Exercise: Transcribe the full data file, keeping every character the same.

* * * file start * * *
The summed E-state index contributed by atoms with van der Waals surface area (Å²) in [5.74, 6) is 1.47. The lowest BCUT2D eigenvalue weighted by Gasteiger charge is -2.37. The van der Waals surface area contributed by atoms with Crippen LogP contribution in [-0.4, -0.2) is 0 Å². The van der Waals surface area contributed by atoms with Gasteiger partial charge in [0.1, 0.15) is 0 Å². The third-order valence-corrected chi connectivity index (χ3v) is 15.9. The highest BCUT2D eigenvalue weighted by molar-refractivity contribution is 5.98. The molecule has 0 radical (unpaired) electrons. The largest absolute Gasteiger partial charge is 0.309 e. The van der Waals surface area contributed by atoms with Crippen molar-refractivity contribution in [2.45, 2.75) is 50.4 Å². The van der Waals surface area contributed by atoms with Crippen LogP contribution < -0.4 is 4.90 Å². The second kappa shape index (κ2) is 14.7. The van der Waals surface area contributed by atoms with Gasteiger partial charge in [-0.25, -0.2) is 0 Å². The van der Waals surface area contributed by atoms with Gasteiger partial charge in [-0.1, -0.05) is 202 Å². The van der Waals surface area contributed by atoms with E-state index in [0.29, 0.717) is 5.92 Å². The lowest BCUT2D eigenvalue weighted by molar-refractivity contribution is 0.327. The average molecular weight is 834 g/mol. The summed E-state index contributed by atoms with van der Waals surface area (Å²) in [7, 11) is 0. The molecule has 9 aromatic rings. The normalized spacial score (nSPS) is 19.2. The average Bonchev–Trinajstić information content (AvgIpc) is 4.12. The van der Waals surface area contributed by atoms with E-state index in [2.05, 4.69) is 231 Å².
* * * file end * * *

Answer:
The summed E-state index contributed by atoms with van der Waals surface area (Å²) in [5.74, 6) is 1.47. The lowest BCUT2D eigenvalue weighted by Gasteiger charge is -2.37. The van der Waals surface area contributed by atoms with Crippen LogP contribution in [-0.4, -0.2) is 0 Å². The van der Waals surface area contributed by atoms with Gasteiger partial charge in [0.1, 0.15) is 0 Å². The third-order valence-corrected chi connectivity index (χ3v) is 15.9. The highest BCUT2D eigenvalue weighted by molar-refractivity contribution is 5.98. The molecule has 0 radical (unpaired) electrons. The largest absolute Gasteiger partial charge is 0.309 e. The van der Waals surface area contributed by atoms with Crippen molar-refractivity contribution in [2.45, 2.75) is 50.4 Å². The van der Waals surface area contributed by atoms with Crippen LogP contribution < -0.4 is 4.90 Å². The second kappa shape index (κ2) is 14.7. The van der Waals surface area contributed by atoms with Gasteiger partial charge in [-0.25, -0.2) is 0 Å². The van der Waals surface area contributed by atoms with Gasteiger partial charge in [-0.1, -0.05) is 202 Å². The van der Waals surface area contributed by atoms with E-state index in [0.29, 0.717) is 5.92 Å². The lowest BCUT2D eigenvalue weighted by molar-refractivity contribution is 0.327. The average molecular weight is 834 g/mol. The summed E-state index contributed by atoms with van der Waals surface area (Å²) in [7, 11) is 0. The molecule has 9 aromatic rings. The normalized spacial score (nSPS) is 19.2. The average Bonchev–Trinajstić information content (AvgIpc) is 4.12. The van der Waals surface area contributed by atoms with E-state index in [2.05, 4.69) is 231 Å².